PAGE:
A recent irony for our blog has been that at the point where people would expect us to have so much to say, we have very little to say. The first reason is practical. We’re busy putting together essays for the end of our semester, so that’s not terribly interesting, and we also hope to save money for our travels to other countries, so we would not be seeing much of Lebanon at this time anyway. Secondly, things are extremely complicated here. Everybody we talk to has their perspective on why things are happening the way they are and the motivations of all of the players, domestically and internationally, concerning the future of the country. As outsiders, we have learned the importance of suspending our judgment and our perspectives to allow ourselves to be open and observant to what is going on. The fact of the matter is that there are no clear-cut good guys or bad guys, no clear-cut storyline that can describe the situation here. The only way that we can appropriately approach the situation is distantly, critically, and prayerfully. We do know that things have been calm in our neighborhood, we read the news everyday, and we ask lots of questions. That seems to be best for now as we wrap up our classes and prepare for a vacation to Egypt and Jordan.
Thursday, January 13, 2011
If you’re still checking this blog, you really are a champ! I know it has been forever since we’ve made a post. We returned to the states during Christmas, which was marvelous, but we are back in Beirut now.
Before launching into anything else, I suppose I should address the recent news coming from Lebanon. Yes, the government has collapsed, but this is not as dire as it might sound. In a parliamentary system, it is possible for a cabinet coalition to fall apart, but the government itself is still in-tact. Please do not picture a state of anarchy, with people taking to the streets waving flags and rifles; the PM, president, government offices, and military are still firmly in place. The task now falls to the president to re-from the coalition, which could take months. For example, Belgium also has a parliamentary system and have been “without a government” for 8 months now. The collapse creates a power vacuum and means that no new decisions or legislation will happen. In truth, this has been the state of affairs in Lebanon for several months anyway owing to a complete stalemate between the two blocs.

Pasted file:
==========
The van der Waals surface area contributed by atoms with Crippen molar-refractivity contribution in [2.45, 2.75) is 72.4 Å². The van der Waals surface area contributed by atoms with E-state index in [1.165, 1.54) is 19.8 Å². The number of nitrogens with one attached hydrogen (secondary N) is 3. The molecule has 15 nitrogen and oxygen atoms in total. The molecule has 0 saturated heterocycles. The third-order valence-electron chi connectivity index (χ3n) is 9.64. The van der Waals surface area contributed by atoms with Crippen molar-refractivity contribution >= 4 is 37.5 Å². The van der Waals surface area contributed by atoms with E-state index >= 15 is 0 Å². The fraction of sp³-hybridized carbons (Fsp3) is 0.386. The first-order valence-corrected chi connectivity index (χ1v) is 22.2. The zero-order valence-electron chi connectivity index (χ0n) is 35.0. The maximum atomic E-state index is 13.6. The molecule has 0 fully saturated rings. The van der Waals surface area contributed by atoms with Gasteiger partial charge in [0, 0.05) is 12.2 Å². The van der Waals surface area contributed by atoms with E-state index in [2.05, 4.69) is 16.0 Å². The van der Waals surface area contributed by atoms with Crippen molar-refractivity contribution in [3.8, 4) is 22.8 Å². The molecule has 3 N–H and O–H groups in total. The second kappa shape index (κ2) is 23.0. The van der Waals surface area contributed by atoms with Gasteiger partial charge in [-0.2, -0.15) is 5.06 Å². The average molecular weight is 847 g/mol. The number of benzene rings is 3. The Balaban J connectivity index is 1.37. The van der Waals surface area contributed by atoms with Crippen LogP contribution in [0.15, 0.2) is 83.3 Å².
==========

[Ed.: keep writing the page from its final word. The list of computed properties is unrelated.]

At the center of the debate stands the UN Special Tribunal for Lebanon, which has been commissioned to investigate the 2005 death of Lebanon’s popular PM, Rafiq Hariri. Hizbullah deems the entire enterprise a tool of the US and Lebanon’s southern neighbor and has demanded that the PM and president’s party end all Lebanese funding to the UN and rescind the Lebanese judges from the court. Recognizing the unwillingness of the PM to take those actions and after several months of stalemate and attempted intervention by the Saudis and Syrians, last night the pro-Hizbullah bloc withdrew from the government.
For now, all is very stable and the newspapers are no more alarmist than normal. I have spoken with several Lebanese professors at the school who assure me that nothing will happen imminently; all sides want peace for now. I do believe this will hold for at least some time. So we wait. It is like standing on the corniche during January: the sun is shining down on you, but out to sea, you can see the steely gray clouds gathering as the thunder rumbles. As with the weather here, you never know if the storm will dissolve or hit the city; there is an equal chance of both.
Posted by Melinda Hall at 10:21 AM